Excellent from the comment thread in response to Brody’s review of Oldboy. Perhaps he should have thought a bit about the context of the original Oldboy before making such grand statements.: “I appreciate the detailed deconstruction of this film, but as a Korean viewer of the original Oldboy who has carefully studied the cultural motifs shown throughout the film, I still believe the conception of this remake was greatly unnecessary. Though I believe directors are entitled to remake films, because Oldboy in particular, was and is known as a chief title in the revival of the Korean revenge genre, it is disrespectful to describe it as " a film that’s better than the original; Lee’s film is clearer, stranger, and more deeply rooted in a vision of life", especially because the original film is very heavily coated in cultural ideals of family dynamics, masculinity, and revenge. Although this review succeeds at identifying the difference between Lee and Park’s Oldboy, I find the remake as a whole a little odd, as a remake of a film that was originally about shattering traditional ideals of East Asian masculinity through a direct attack on the family structure. But what offends me more is a review that praises this remake over such a culturally affected work, so this review manages to erase the significance of Oldboy the original (though some may argue that the significance is not that great, it is significant in promoting South Korea to international audiences, and aesthetically/thematically, it brings forth social/cultural histories to the table). "
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Lee’s Oldboy is a pretty obvious metaphor for 12-step programs. I have not seen this written anywhere.
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I think Brody is going all-in on “Shutter Island” when he should probably reconsider. That film isn’t built to last, whereas Lee’s recent work has often started slow and grown considerably in stature. Haven’t seen his “Oldboy” and don’t know when I will, but I am curious to see what he does with an Asian remake. Perhaps the better comparison would be with Scorsese’s “The Departed”.
@Bobby: What makes you say SHUTTER ISLAND isn’t built to last? “Lee’s recent work has often started slow and grown considerably in stature.” Do you mean in general critical stature, or in your experience? What did you think of MIRACLE AT ST. ANNA, KOBE DOIN’ WORK, and RED HOOK SUMMER?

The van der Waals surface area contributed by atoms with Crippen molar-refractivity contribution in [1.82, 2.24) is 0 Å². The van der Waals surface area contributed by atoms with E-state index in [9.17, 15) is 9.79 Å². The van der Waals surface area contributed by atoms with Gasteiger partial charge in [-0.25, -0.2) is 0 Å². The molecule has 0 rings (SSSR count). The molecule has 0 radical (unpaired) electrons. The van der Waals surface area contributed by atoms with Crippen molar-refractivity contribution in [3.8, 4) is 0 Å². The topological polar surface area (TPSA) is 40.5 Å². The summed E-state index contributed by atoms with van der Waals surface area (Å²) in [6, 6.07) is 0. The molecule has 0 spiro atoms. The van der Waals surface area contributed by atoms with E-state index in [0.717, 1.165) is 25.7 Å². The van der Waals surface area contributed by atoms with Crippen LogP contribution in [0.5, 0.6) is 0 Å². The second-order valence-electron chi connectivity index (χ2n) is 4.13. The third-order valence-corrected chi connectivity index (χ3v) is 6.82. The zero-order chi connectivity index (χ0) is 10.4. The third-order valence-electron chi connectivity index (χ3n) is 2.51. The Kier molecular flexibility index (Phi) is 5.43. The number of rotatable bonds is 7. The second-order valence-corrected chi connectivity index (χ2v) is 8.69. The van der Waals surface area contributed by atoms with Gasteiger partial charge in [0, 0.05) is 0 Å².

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Because at the end of the day I don’t think “Shutter Island” is very original or visionary, either in style or content. It does the postmodern homage thing well but seems very surfacy, slippery, and evaporative (that might not be an actual word). Anyway, the last thing I really liked from him was “Casino”. However, “The Wolf of Wall Street” looks promising. Regarding Lee, I meant general critical stature. I haven’t seen these new films of his that you mentioned. “Levees” is serious work, and "Sucker Free City "is good stuff. For the most part, I only read positive things about his 21st century output. I think there is consensus on contemporary Spike Lee.
Bobby, ‘evaporative’ is an excellent word. It really captures the quality of Scorsese’s recent output. He’s always been a showman with the camera movements ( and Lee is an obvious protégé ) which unfortunately has operated as an effective mask to the aesthetic shortcomings in his 21st century work. “The Departed” was fine, but “Infernal Affairs” was better, simple (subjective) fact. As for Lee, he’s a professional - he delivers good work, solid. The same can be said of Spielberg, which begs the question: who’s work will they be teaching in the 22nd century?
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Depends which teachers, the practitioners or the theoreticians. The former will always be drawn to Scorsese and the latter to Lee. They don’t teach Spielberg now and I don’t image they will either in the next century. I’ll take “Shutter Island” over “Lincoln” any day of the week. At least Scorsese (like Lee) has the decency not to aspire to prestige picturemaking.